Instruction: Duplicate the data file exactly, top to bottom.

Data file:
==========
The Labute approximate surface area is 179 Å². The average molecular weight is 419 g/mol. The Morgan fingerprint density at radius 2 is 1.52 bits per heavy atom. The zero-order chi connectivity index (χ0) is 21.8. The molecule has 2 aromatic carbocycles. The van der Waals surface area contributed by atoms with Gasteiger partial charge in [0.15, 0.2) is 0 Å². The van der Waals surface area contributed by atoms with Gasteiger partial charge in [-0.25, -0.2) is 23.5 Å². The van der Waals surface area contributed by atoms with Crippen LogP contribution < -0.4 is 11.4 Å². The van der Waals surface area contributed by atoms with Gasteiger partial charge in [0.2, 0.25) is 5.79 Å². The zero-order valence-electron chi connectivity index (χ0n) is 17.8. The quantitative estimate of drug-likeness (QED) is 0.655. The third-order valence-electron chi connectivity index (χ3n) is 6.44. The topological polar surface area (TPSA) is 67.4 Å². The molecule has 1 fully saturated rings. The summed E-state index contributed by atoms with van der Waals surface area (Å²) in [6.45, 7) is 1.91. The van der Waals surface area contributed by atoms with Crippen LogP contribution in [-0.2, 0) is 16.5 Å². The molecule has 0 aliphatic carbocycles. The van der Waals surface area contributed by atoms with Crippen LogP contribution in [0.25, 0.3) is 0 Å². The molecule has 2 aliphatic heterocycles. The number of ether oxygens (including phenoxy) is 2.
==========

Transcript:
The Labute approximate surface area is 179 Å². The average molecular weight is 419 g/mol. The Morgan fingerprint density at radius 2 is 1.52 bits per heavy atom. The zero-order chi connectivity index (χ0) is 21.8. The molecule has 2 aromatic carbocycles. The van der Waals surface area contributed by atoms with Gasteiger partial charge in [0.15, 0.2) is 0 Å². The van der Waals surface area contributed by atoms with Gasteiger partial charge in [-0.25, -0.2) is 23.5 Å². The van der Waals surface area contributed by atoms with Crippen LogP contribution < -0.4 is 11.4 Å². The van der Waals surface area contributed by atoms with Gasteiger partial charge in [0.2, 0.25) is 5.79 Å². The zero-order valence-electron chi connectivity index (χ0n) is 17.8. The quantitative estimate of drug-likeness (QED) is 0.655. The third-order valence-electron chi connectivity index (χ3n) is 6.44. The topological polar surface area (TPSA) is 67.4 Å². The molecule has 1 fully saturated rings. The summed E-state index contributed by atoms with van der Waals surface area (Å²) in [6.45, 7) is 1.91. The van der Waals surface area contributed by atoms with Crippen LogP contribution in [-0.2, 0) is 16.5 Å². The molecule has 0 aliphatic carbocycles. The van der Waals surface area contributed by atoms with Crippen LogP contribution in [0.25, 0.3) is 0 Å². The molecule has 2 aliphatic heterocycles. The number of ether oxygens (including phenoxy) is 2.